Hence, the requirements of FRCP Rule 65(d) "are mandatory and must be observed in every instance." Alberti v. Cruise, 383 F.2d 268, 272 (4th Cir. 1967). Because a restraining order is "an extraordinary writ, subject to contempt for failure to comply," it "must be set out in specific terms." Brumby Metals, Inc. v. Bargen, 275 F.2d 46, 50 (7th Cir. 1960). For example, the requirement of FRCP Rule 65(d) that "every restraining order shall set forth the reasons for its issuance" helps ensure "due care" by the court and "aids the appellate court in understanding the grounds or basis for the trial court's decision." Knox v. Salinas, 193 F.3d 123, 129 (2d Cir. 1999); see id. (concluding that the injunction did not comply with Rule 65(d) because the "court's statements did not adequately reveal the basis of the court's decision").
Here, the ex parte TRO described the conduct that Defendants were enjoined from engaging in, (22) but failed to state the factual or legal basis that would support the enjoinment, i.e., reasons for its issuance, and, as such, was improper. See Blue v. Hogan, 553 F.2d 960, 962 (5th Cir. 1977) (determining that injunction did not comply with FRCP Rule 65(d) because it did not state the reasons for its issuance); Alberti, 383 F.2d at 272 (concluding that there was insufficient compliance with FRCP Rule 65(d) because the court "stated no valid reason for the issuance of the injunction"); but see Ross-Whitney Corp. v. Smith Kline & French Labs., 207 F.2d 190, 198 (9th Cir. 1953) (holding that preliminary injunction satisfied FRCP Rule 65(d) because it set forth as its reason for issuance "that otherwise 'plaintiff will suffer irreparable loss, injury (and) damage'").
Additionally, the ex parte TRO failed to comply with the mandate of HRCP Rule 65(b) that a TRO "shall define the injury and state why it is irreparable and why the order was granted without notice." The ex parte TRO in this case failed to indicate Plaintiffs' alleged injury or why that alleged injury was deemed irreparable. It merely described the conduct from which Defendants were enjoined and, thus, did not comply with HRCP Rule 65(b). (23)See e.g., Blue, 553 F.2d at 962 ("Failure of a district court to comply with FRCP 65(d) requires reversal of the injunctive order.").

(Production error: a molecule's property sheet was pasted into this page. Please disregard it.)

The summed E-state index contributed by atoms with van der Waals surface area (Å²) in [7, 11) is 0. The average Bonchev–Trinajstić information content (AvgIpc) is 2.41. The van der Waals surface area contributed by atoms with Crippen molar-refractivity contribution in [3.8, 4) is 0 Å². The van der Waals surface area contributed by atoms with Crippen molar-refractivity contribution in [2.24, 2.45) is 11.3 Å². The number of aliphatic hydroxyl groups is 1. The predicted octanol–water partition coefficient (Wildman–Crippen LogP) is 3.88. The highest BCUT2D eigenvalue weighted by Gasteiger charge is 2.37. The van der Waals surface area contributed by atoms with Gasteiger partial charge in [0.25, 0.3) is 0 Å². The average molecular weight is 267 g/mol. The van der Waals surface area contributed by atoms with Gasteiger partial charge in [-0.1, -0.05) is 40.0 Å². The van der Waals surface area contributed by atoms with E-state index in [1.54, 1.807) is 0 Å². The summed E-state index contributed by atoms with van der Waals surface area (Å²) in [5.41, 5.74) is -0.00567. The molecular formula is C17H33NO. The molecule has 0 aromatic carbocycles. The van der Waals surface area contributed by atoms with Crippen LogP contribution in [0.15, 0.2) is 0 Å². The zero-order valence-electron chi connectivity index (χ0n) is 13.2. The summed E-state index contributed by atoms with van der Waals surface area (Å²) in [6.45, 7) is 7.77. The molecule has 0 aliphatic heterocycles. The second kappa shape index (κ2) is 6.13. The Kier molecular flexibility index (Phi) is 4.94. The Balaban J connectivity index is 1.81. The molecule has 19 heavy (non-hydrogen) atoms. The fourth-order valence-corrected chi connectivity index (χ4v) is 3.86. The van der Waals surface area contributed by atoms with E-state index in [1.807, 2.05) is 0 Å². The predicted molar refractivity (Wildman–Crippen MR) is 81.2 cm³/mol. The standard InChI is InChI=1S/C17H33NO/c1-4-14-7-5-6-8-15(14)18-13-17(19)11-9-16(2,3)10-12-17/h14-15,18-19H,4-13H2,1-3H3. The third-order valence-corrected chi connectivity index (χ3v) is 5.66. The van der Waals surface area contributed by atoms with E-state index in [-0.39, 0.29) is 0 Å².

Additionally, Plaintiffs maintain that motions for TROs generally involve an emergency, therefore, courts are mindful of the speed with which the application is assembled and will place a reasonable construction on the application and supporting documents, taking into consideration the fact that the pleadings were prepared in haste. In this instance, Plaintiffs note that the ex parte TRO motion was initiated after-hours.
However, we cannot agree with Plaintiffs. Motions for TRO necessarily concern "emergency" circumstances from the viewpoint of the applicant. Nevertheless, the fact that an "emergency" situation is involved does not excuse strict adherence to the requirements of HRCP Rules 65(b) and (d), because a TRO is such an extraordinary remedy. See e.g., Alberti, 383 F.2d at 272 (stating that the requirements of Rule 65(d) "are mandatory and must be observed in every instance"); Brumby Metals, 275 F.2d at 50 (a restraining order is an extraordinary writ, "subject to contempt for failure to comply, and thus must be set out in specific terms"). Therefore, these rules are not mere technical requirements, but must be adhered to scrupulously. The ex parte TRO accordingly was procedurally defective and, thus, void. See Intermountain Rural Elec. Ass'n., Inc. v. District Court, 414 P.2d 911, 913-14 (Colo. 1966) (explaining that any deficiency or failure to comply with the requirements of Colorado Rules of Civil Procedure Rules 65(b), (c) and (d) was "'sufficient to render the [restraining] order a nullity'" (quoting Renner v. Williams, 344 P.2d 966, 967 (1959))).